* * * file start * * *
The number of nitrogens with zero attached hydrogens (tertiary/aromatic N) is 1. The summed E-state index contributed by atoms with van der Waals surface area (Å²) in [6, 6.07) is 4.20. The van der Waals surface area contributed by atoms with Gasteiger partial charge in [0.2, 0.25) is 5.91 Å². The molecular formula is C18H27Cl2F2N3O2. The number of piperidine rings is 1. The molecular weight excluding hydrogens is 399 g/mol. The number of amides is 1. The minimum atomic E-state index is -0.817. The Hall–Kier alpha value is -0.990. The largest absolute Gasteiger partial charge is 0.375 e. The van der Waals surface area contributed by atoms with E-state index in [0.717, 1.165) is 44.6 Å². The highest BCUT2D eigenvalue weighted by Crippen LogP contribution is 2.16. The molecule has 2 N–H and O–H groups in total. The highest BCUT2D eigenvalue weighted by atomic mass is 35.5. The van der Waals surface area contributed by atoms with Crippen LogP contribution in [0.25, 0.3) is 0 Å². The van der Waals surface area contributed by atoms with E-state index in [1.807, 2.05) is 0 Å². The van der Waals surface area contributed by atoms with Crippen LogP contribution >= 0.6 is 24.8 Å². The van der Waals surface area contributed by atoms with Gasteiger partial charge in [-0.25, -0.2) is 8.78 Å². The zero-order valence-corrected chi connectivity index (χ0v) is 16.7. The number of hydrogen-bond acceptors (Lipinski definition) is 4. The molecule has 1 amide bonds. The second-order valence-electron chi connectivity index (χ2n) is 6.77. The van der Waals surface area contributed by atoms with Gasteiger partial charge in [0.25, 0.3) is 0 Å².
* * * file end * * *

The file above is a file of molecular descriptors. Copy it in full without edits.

The number of nitrogens with zero attached hydrogens (tertiary/aromatic N) is 1. The summed E-state index contributed by atoms with van der Waals surface area (Å²) in [6, 6.07) is 4.20. The van der Waals surface area contributed by atoms with Gasteiger partial charge in [0.2, 0.25) is 5.91 Å². The molecular formula is C18H27Cl2F2N3O2. The number of piperidine rings is 1. The molecular weight excluding hydrogens is 399 g/mol. The number of amides is 1. The minimum atomic E-state index is -0.817. The Hall–Kier alpha value is -0.990. The largest absolute Gasteiger partial charge is 0.375 e. The van der Waals surface area contributed by atoms with E-state index in [0.717, 1.165) is 44.6 Å². The highest BCUT2D eigenvalue weighted by Crippen LogP contribution is 2.16. The molecule has 2 N–H and O–H groups in total. The highest BCUT2D eigenvalue weighted by atomic mass is 35.5. The van der Waals surface area contributed by atoms with Crippen LogP contribution in [0.25, 0.3) is 0 Å². The van der Waals surface area contributed by atoms with E-state index in [1.807, 2.05) is 0 Å². The van der Waals surface area contributed by atoms with Crippen LogP contribution >= 0.6 is 24.8 Å². The van der Waals surface area contributed by atoms with Gasteiger partial charge in [-0.25, -0.2) is 8.78 Å². The zero-order valence-corrected chi connectivity index (χ0v) is 16.7. The number of hydrogen-bond acceptors (Lipinski definition) is 4. The molecule has 1 amide bonds. The second-order valence-electron chi connectivity index (χ2n) is 6.77. The van der Waals surface area contributed by atoms with Gasteiger partial charge in [0.25, 0.3) is 0 Å².